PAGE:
You could add bacon, mushrooms, or caramelized onions, or experiment with other cheeses. For my money, American cheese is as good as it gets on a burger like this, though!
More Tips for the Best Stovetop Burgers
- After you've cooked the burgers, turn the burner to low heat, and place the insides of the split buns on the pan. The buns will warm up, and the insides will crisp up and get some additional flavor from the burger fat left in the pan.
- The 8-packs of burger buns sold in the bread aisle can be flimsy and fall apart with juicy, saucy hamburgers like this. Unless you know of a brand that's hardy, head to the bakery department and buy well-made potato rolls, brioche buns, or kaiser rolls.
- There's no shame in using American cheese on a cheeseburger. It melts well and adds creaminess, but feel free use cheddar, blue cheese, pepper Jack, Swiss, or other meltable cheese of your choice instead.
The Best Pans for Stovetop Burgers
A cast iron skillet is ideal for cooking burgers on the stove, but if you don't have one, you can use one of these other frying pans.
- A stainless steel skillet
- A grill pan
- A carbon steel pan
- A nonstick pan (the burgers will not as brown on the outside if you use nonstick)
More Great Burgers to Try!
- Smashburger Recipe
- Grilled Beef and Mushroom Burgers
- Spicy Grilled Turkey Burger with Coleslaw
- Chipotle Burger
- Blue Cheese Burgers
Stovetop Double-Stack Cheeseburgers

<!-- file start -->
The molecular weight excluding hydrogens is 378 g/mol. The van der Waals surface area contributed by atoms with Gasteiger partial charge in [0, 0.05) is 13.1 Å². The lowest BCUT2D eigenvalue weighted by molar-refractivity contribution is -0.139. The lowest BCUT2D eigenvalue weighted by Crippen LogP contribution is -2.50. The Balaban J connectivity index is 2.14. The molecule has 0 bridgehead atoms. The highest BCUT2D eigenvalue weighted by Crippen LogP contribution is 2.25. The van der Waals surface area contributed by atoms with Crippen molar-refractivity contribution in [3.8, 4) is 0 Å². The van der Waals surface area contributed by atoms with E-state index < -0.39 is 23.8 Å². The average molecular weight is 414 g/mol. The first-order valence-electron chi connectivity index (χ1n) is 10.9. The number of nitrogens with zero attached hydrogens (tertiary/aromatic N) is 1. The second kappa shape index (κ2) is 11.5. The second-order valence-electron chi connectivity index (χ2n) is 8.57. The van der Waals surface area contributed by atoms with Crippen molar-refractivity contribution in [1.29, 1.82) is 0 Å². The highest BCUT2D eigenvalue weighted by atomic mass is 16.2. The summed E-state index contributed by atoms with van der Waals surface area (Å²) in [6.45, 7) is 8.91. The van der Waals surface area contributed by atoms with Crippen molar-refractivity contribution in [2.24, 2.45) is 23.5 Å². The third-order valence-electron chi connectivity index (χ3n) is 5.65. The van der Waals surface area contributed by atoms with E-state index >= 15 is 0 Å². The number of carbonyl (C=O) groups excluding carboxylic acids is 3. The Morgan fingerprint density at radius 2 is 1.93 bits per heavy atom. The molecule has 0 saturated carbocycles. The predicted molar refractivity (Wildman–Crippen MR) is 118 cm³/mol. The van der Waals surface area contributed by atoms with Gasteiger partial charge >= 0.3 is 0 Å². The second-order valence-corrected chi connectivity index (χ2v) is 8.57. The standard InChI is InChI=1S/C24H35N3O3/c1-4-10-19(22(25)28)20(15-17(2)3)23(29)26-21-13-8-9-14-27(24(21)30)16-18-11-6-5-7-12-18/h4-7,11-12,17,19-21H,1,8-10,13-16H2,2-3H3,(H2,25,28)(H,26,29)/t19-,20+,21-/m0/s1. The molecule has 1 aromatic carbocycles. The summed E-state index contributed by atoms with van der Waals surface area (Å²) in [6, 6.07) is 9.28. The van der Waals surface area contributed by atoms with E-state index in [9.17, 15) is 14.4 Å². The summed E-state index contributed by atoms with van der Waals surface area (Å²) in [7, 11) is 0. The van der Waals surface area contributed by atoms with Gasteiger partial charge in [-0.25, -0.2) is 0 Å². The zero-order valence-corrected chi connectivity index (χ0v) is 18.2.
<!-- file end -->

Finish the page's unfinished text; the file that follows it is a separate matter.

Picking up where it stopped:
- For the easy burger sauce:
- 1/2 cup mayonnaise
- 2 tablespoons ketchup
- 1 tablespoon pickle relish
- For the burgers:
- 20 to 24 ounces ground beef (90/10)
- 1 teaspoon kosher salt
- 1 teaspoon freshly ground black pepper
- 1/4 teaspoon garlic powder, optional
- 2 teaspoons extra virgin olive oil
- 4 to 8 slices American cheese
- 4 hamburger buns
- Fresh lettuce
- Tomato slices
- Red onion slices
Make the burger sauce:
Stir together the burger sauce ingredients, and adjust the flavors to your liking. Some people like more ketchup or more relish.
Make the burger patties:
Measure out ground beef into eight 3-ounce patties (for double cheeseburgers) or four 5- to 6-ounce patties (for single burgers). Some people even prefer a single, thin 4-ounce patty.
Be gentle with the ground beef. Keep it in loose balls for now. Season the outside of the balls with salt and pepper.
Add the patties to the pan and press:
Preheat a skillet over medium-high heat. Add a drizzle of olive oil. Add the beef balls one at a time, pressing each one by covering it with foil and pressing down to flatten with a second small pan or skillet. Try to get the patty as even as possible. For double burgers, you are looking for a very thin patty. For single burgers, shoot for about 1/3-inch thick patty.
Repeat with pressing each of the patties in the pan, reusing the same piece of foil.
Cook the patties:
Cook patties for 2 minutes for the thinner double patties, or 3 to 4 minutes for the thicker single patties. Flip, top with cheese, and cook until the cheese is melted, another 2 to 3 minutes.
The patties will shrink a bit as they cook. It’s okay to press on them a bit with your spatula to reshape them slightly, but try to keep a light touch, or you will push out all the juices.
Assemble the burgers:
When your burger patties are cooked through and the cheese is very melted, smear the bottom bun with 1 to 2 tablespoons of burger sauce and top with lettuce. Add your burger patty (or patties) and top with sliced tomato and red onion.